Finally democracy is catching up with the old, hierarchical, father-dominated family: the family is being democratized.
Unkindness is death to the home. One unkind, unsocial, critical, eternally dissatisfied member can destroy any family.
Perhaps the greatest social service that can be rendered by anybody to the country and to mankind is to bring up a family.
Call it a clan, call it a network, call it a tribe, call it a family. Whatever you call it, whoever you are, you need one.
Nobody, who has not been in the interior of a family, can say what the difficulties of any individual of that family may be.
After all, what is a pedestrian? He is a man who has two cars —one being driven by his wife, the other by one of his children.
Lucky that parent whose children make them happiness in life and not their grief, the anguished disappointment of their hopes.
Family life! The United Nations is child's play compared to the tugs and splits and need to understand and forgive in any family.
Making the decision to have a child—it's momentous. It is to decide forever to have your heart go walking around outside your body.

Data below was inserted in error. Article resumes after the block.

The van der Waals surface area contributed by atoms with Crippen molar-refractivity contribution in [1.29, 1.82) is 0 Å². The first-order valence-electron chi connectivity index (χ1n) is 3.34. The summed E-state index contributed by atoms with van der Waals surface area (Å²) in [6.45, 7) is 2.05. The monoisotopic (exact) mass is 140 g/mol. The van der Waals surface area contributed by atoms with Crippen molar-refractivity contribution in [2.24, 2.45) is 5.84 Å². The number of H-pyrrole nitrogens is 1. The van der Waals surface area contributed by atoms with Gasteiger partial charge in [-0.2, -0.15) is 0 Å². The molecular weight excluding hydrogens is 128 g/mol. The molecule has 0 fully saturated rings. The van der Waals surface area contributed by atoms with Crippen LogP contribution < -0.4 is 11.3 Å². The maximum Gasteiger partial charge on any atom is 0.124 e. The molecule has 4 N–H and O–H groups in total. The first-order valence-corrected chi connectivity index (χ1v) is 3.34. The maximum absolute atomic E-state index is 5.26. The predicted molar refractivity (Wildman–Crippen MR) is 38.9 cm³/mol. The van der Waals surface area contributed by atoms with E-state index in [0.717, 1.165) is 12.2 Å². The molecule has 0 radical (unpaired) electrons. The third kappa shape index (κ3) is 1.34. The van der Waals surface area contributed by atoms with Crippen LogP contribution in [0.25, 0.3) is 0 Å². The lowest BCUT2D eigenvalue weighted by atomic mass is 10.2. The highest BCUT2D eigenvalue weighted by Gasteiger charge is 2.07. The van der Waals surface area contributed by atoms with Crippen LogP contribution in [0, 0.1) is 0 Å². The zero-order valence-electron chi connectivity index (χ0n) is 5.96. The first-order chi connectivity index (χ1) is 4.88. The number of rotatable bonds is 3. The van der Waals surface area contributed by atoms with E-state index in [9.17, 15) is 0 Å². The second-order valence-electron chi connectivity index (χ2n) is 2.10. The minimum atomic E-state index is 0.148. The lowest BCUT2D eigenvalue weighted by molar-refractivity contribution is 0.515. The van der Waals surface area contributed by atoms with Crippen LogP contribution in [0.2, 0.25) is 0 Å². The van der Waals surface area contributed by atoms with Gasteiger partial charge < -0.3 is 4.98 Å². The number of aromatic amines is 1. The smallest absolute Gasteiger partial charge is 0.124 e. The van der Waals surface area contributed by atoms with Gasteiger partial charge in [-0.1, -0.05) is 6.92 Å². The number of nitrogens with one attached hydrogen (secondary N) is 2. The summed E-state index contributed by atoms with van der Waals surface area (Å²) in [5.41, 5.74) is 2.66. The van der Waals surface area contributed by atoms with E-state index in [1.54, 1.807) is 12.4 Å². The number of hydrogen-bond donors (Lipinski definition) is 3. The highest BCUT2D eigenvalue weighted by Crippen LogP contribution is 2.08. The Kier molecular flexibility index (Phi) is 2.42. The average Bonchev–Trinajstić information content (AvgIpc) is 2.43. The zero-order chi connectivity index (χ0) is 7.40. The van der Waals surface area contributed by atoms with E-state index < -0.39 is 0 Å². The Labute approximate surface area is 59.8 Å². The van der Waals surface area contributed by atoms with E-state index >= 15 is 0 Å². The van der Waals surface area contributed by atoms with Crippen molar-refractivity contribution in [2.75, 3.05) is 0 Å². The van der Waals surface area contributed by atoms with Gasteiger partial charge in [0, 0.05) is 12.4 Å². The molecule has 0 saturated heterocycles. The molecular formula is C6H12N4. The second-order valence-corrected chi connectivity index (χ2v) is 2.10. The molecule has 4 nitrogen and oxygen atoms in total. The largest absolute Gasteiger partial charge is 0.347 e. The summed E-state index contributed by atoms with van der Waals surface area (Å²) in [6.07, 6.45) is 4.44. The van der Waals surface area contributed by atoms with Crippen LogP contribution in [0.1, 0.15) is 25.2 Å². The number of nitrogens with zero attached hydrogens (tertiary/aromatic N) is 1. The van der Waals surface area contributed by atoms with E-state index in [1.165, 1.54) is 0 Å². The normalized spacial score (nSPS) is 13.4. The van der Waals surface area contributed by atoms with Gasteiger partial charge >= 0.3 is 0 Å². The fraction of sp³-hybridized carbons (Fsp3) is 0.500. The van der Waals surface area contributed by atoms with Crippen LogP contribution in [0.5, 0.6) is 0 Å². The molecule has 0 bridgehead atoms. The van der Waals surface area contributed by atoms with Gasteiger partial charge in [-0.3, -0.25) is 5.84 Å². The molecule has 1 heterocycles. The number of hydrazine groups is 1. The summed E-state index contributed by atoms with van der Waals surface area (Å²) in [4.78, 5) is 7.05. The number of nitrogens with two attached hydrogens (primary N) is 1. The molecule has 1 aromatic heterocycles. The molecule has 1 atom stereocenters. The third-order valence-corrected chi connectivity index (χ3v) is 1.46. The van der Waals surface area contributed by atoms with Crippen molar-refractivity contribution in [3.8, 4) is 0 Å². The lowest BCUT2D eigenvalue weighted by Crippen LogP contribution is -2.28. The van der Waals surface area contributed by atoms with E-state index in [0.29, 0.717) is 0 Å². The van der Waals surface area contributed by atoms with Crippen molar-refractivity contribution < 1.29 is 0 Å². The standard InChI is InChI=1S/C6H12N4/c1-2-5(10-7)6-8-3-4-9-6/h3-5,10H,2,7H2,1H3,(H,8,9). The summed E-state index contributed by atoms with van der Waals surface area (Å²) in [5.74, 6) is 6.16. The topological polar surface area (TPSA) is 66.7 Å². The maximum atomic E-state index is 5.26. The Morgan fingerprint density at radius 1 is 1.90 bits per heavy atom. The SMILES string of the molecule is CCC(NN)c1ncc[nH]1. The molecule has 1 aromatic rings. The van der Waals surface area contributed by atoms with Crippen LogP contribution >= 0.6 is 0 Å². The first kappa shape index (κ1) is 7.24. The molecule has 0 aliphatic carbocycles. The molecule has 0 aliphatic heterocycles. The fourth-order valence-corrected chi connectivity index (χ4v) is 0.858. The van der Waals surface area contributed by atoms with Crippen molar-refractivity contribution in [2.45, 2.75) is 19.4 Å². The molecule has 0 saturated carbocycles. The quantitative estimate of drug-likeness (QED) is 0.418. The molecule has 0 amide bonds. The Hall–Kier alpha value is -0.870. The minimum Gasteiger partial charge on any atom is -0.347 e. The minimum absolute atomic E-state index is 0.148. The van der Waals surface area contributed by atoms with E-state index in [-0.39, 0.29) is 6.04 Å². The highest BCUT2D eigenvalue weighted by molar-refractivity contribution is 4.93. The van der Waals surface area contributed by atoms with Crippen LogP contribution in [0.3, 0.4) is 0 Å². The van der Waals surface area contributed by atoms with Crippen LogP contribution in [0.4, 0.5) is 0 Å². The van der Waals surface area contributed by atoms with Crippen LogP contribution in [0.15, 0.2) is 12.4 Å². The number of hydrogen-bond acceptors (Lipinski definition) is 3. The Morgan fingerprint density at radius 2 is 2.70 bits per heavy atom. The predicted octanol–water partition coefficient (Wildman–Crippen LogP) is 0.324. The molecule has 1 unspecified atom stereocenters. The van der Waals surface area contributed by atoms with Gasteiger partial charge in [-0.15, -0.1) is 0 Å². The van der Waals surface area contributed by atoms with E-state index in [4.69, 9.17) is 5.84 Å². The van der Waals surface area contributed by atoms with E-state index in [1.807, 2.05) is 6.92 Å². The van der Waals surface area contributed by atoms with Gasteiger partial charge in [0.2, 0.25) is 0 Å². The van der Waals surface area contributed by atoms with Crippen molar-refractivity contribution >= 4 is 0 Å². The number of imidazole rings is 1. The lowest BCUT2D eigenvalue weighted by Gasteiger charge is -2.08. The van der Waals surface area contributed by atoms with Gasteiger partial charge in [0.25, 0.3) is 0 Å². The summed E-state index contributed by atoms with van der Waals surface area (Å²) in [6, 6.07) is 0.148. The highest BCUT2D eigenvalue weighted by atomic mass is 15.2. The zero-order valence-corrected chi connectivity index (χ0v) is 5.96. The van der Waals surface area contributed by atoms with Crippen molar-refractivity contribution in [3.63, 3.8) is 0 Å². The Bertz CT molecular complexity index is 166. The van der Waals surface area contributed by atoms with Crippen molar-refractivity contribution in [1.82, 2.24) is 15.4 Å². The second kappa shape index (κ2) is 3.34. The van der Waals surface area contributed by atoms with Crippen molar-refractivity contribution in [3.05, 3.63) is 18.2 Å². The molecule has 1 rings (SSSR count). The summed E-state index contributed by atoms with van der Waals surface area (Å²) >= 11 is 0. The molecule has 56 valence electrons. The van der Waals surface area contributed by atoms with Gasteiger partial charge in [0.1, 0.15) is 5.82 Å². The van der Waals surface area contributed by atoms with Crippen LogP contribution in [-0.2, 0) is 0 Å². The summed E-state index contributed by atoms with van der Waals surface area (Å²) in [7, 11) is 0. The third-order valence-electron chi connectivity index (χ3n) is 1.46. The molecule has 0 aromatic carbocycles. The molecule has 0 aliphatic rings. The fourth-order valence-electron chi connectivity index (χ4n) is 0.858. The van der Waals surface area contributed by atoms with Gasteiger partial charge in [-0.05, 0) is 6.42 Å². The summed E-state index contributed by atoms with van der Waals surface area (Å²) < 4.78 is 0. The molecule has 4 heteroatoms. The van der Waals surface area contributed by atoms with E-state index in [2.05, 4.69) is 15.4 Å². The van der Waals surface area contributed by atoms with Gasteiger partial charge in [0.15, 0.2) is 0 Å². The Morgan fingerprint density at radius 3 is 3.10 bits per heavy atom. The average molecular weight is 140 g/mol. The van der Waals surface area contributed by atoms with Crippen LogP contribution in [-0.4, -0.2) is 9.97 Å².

The American notion of family is perhaps the most romanticized, deep-rooted, and misery-producing fantasy of the last hundred years.
Oh, to be only half as wonderful as my child thought I was when he was small, and only half as stupid as my teenager now thinks I am.
To each other, we were as normal and nice as the smell of bread. We were just a family. In a family even exaggerations make perfect sense.
It is in the love of one's family only that heartfelt happiness is known. I feel it when we are all together beyond what can be imagined.
Unblessed is the child who does not honor his parents; but if reverent and obedient to them, the child will receive the same from his own.
He that hath wife and children hath given hostages to fortune; for they are impediments to great enterprises, either of virtue or mischief.
Family faces are magic mirrors. Looking at people who belong to us, we see the past, present and future. We make discoveries about ourselves.
We are willing to spend the least amount of money to keep a kid at home, more to put him in a foster home and the most to institutionalize him.
Family life is something like an iceberg: most people are aware of only about one-tenth of what is going on—the tenth that they can see and hear.
The great gift of family life is to be intimately acquainted with people you might never even introduce yourself to, had life not done it for you.
Relations are simply a tedious pack of people, who haven't got the remotest knowledge of how to live, nor the smallest instinct about when to die.
Happy is said to be the family which can eat onions together. They are, for the time being, separate, from the world, and have a harmony of aspiration.